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Is the distance between the Sun and Venus increasing?
What is the measurement?
May I request for a formula?

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This is a very vague question, why do you think it might be increasing? Given it has an elliptical orbit it is always either moving closer or further way. Given the sun is radiating energy it's mass is decreasing and so the average distance will increase slightly. There are probably more factors that I havent thought of as well! – Nic May 5 '11 at 11:28
""May I request for a "formula"?"" Rofl, You conjecture some phantasy or rechurn web nonsense, and for this You request a formula? BTW, is ther a distance loss or does it increase? Vote to close as not a real question. -1 – Georg May 5 '11 at 11:44

As you are new here, welcome. It would be good if you could give a justification to why you are asking this question.

A relevant thread to this is Why does the moon drift away from earth? .

You will find there the simple mechanics formulae of why the moon, because of the earth tides it induces, drifts away slowly from the earth.

Now Venus does induce tides on the sun, but the sun also induces tides on Venus so one has a more complicated problem. I expect though that the effect would be the same over centuries, that the average distance between Venus and Sun would grow.

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Most Probably Yes.
The Earth is moving away from the Sun (see PSE-Question) at a rate $0.57H_{0}$, the most recent reference AFAIK, that can not be explained by any of the current official models, one can expect that the same happens with the Earth-Venus distance.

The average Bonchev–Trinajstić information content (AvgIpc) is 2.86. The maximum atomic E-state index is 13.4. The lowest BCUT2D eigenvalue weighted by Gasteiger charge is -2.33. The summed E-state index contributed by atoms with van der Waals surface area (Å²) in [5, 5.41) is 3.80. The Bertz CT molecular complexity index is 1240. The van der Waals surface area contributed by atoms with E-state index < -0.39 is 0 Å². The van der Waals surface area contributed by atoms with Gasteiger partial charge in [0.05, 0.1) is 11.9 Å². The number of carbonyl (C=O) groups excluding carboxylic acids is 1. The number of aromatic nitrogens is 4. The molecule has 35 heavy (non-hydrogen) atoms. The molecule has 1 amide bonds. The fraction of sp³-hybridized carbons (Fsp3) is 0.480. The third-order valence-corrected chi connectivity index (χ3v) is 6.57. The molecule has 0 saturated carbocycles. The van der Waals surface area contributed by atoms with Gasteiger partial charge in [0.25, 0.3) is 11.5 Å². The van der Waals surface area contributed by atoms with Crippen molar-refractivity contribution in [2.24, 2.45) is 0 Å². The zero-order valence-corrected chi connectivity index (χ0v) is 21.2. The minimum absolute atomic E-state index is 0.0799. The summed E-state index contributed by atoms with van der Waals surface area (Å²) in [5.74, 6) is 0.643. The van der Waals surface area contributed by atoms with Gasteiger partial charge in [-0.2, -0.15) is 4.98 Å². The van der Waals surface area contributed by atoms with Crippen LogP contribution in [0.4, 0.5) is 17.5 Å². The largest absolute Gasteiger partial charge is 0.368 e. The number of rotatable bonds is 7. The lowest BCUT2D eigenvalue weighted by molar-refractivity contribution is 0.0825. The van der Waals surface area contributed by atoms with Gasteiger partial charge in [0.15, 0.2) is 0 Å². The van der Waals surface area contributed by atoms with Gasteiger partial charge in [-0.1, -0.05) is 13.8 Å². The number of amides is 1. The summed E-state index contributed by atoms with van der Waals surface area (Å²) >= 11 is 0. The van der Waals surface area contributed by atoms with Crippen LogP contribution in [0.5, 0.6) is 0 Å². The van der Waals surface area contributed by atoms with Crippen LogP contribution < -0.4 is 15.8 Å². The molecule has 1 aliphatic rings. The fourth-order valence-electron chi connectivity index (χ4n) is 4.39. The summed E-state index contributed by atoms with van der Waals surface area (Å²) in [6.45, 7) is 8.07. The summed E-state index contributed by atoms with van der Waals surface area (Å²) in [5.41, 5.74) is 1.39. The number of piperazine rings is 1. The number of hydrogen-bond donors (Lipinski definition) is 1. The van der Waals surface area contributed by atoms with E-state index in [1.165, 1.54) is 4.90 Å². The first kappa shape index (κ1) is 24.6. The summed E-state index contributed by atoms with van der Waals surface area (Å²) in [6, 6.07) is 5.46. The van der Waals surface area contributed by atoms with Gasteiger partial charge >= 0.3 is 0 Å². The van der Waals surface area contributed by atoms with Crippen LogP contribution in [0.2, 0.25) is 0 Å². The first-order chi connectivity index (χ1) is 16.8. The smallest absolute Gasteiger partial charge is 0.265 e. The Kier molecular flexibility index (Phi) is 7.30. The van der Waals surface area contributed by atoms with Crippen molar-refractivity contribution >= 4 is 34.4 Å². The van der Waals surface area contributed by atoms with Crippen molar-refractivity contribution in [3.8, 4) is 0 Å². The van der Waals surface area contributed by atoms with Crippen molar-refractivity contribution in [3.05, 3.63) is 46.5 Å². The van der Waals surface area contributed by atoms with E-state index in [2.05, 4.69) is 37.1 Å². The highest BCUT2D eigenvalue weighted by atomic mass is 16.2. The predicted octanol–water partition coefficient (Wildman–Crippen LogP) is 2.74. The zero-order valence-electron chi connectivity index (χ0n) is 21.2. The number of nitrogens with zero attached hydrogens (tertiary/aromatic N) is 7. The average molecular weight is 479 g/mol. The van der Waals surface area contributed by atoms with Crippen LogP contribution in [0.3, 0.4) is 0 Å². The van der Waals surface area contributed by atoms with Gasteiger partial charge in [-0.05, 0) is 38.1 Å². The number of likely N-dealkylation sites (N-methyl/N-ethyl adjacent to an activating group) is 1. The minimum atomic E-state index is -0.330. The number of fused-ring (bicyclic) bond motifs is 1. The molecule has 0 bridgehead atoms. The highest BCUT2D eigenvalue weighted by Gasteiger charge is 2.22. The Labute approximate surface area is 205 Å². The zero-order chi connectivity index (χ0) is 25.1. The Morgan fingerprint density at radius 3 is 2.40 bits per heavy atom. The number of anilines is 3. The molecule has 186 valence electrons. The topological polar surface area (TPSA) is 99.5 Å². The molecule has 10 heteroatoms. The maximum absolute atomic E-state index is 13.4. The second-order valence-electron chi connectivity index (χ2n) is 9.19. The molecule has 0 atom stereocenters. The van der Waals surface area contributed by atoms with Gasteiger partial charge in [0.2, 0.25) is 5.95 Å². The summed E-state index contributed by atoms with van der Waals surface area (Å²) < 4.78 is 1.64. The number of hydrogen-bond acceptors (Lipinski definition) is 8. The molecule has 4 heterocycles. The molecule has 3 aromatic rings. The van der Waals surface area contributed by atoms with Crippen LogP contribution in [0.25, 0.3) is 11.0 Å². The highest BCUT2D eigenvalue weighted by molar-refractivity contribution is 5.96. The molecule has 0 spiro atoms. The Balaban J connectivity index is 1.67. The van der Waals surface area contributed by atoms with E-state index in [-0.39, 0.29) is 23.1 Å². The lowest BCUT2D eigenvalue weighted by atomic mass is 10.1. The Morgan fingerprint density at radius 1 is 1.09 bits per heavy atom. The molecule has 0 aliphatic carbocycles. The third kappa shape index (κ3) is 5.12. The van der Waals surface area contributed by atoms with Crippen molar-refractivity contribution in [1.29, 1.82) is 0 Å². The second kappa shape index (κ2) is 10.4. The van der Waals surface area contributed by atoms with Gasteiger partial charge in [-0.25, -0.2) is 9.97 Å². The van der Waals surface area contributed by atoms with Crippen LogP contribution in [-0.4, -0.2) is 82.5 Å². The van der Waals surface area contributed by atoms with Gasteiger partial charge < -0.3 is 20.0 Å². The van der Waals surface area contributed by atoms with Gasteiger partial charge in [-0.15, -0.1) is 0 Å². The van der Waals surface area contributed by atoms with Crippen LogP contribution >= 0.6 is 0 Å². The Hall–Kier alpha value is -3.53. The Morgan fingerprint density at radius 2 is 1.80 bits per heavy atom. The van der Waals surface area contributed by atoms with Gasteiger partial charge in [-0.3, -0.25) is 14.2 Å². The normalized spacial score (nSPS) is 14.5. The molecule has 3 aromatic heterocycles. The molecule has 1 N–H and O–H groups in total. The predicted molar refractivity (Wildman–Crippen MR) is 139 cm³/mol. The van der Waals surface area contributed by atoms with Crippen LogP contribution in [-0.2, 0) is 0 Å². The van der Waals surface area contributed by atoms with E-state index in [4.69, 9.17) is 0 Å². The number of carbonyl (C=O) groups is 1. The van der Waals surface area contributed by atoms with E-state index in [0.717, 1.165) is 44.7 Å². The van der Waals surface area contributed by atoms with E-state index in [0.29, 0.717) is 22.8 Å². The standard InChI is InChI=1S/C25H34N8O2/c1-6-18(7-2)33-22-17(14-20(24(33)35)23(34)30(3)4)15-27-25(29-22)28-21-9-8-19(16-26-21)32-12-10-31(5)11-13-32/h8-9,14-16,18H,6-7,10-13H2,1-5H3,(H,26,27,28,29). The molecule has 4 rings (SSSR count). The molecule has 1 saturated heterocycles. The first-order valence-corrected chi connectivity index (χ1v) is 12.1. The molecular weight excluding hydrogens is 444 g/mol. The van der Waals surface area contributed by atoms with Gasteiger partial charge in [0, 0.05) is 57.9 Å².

A 'simple' triangulation when the 'transit of Venus' (in the line of sight Earth-Sun) happens will reveal if the answer is yes or no. The natural answer is yes.


by G. A. Krasinsky and V. A. Brumberg, 2004
Secular Increase of astronomical unit from analysis of the major planet motions, and Its Interpretation

$\frac{dAU}{dt}=15\pm4\: m/cy$

at present there is no satisfactory explanation of the detected secular increase of AU

WeiJia Zhang, ZhengBin Li and Yang Lei, 2010
Experimental measurement of growth patterns on fossil corals: Secular variation in short distances ancient Earth-Sun

both the modern and ancient leaving rates could be measured with high precision, and it was found that the Earth has been leaving the Sun over the past 0.53 billion years. The Earth’s semi-major axis was 146 million kilometers at the beginning of the Phanerozoic Eon, equating to 97.6% of its current value. Measured modern leaving rates are 5–14 m/cy, whereas the ancient rates were much higher. Experimental results indicate a special expansion with an average expansion coefficient of $0.57H_{0}$

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